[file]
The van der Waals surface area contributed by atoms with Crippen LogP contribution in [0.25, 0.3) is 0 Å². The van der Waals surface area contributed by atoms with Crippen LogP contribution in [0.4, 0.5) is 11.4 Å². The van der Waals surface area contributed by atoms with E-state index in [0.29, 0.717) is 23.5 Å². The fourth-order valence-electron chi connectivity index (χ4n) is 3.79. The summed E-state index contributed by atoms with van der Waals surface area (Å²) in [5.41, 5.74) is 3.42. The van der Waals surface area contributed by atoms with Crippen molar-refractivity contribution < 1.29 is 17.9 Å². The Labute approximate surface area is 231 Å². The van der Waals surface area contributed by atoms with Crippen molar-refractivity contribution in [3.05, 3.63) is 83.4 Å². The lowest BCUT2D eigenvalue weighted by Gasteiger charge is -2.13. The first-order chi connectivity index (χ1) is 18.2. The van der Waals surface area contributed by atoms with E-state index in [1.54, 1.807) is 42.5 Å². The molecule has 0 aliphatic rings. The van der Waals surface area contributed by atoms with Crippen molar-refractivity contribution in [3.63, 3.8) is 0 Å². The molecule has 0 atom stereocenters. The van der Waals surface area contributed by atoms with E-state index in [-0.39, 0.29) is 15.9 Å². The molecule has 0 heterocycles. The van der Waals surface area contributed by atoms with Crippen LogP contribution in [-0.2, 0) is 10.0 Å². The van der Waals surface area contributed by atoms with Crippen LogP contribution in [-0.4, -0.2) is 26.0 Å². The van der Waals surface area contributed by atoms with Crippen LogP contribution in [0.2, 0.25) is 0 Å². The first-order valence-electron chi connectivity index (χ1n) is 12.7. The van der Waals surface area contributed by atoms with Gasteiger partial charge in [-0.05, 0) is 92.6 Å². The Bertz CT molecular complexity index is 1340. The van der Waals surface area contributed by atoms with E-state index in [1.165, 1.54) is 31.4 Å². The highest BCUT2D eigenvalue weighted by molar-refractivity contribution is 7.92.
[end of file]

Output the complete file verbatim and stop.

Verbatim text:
The van der Waals surface area contributed by atoms with Crippen LogP contribution in [0.25, 0.3) is 0 Å². The van der Waals surface area contributed by atoms with Crippen LogP contribution in [0.4, 0.5) is 11.4 Å². The van der Waals surface area contributed by atoms with E-state index in [0.29, 0.717) is 23.5 Å². The fourth-order valence-electron chi connectivity index (χ4n) is 3.79. The summed E-state index contributed by atoms with van der Waals surface area (Å²) in [5.41, 5.74) is 3.42. The van der Waals surface area contributed by atoms with Crippen molar-refractivity contribution < 1.29 is 17.9 Å². The Labute approximate surface area is 231 Å². The van der Waals surface area contributed by atoms with Crippen molar-refractivity contribution in [3.05, 3.63) is 83.4 Å². The lowest BCUT2D eigenvalue weighted by Gasteiger charge is -2.13. The first-order chi connectivity index (χ1) is 18.2. The van der Waals surface area contributed by atoms with E-state index in [1.54, 1.807) is 42.5 Å². The molecule has 0 aliphatic rings. The van der Waals surface area contributed by atoms with Crippen molar-refractivity contribution in [3.63, 3.8) is 0 Å². The molecule has 0 atom stereocenters. The van der Waals surface area contributed by atoms with E-state index in [-0.39, 0.29) is 15.9 Å². The molecule has 0 heterocycles. The van der Waals surface area contributed by atoms with Crippen LogP contribution in [-0.2, 0) is 10.0 Å². The van der Waals surface area contributed by atoms with Crippen LogP contribution in [-0.4, -0.2) is 26.0 Å². The van der Waals surface area contributed by atoms with Crippen LogP contribution in [0.2, 0.25) is 0 Å². The first-order valence-electron chi connectivity index (χ1n) is 12.7. The van der Waals surface area contributed by atoms with Gasteiger partial charge in [-0.05, 0) is 92.6 Å². The Bertz CT molecular complexity index is 1340. The van der Waals surface area contributed by atoms with E-state index in [1.165, 1.54) is 31.4 Å². The highest BCUT2D eigenvalue weighted by molar-refractivity contribution is 7.92.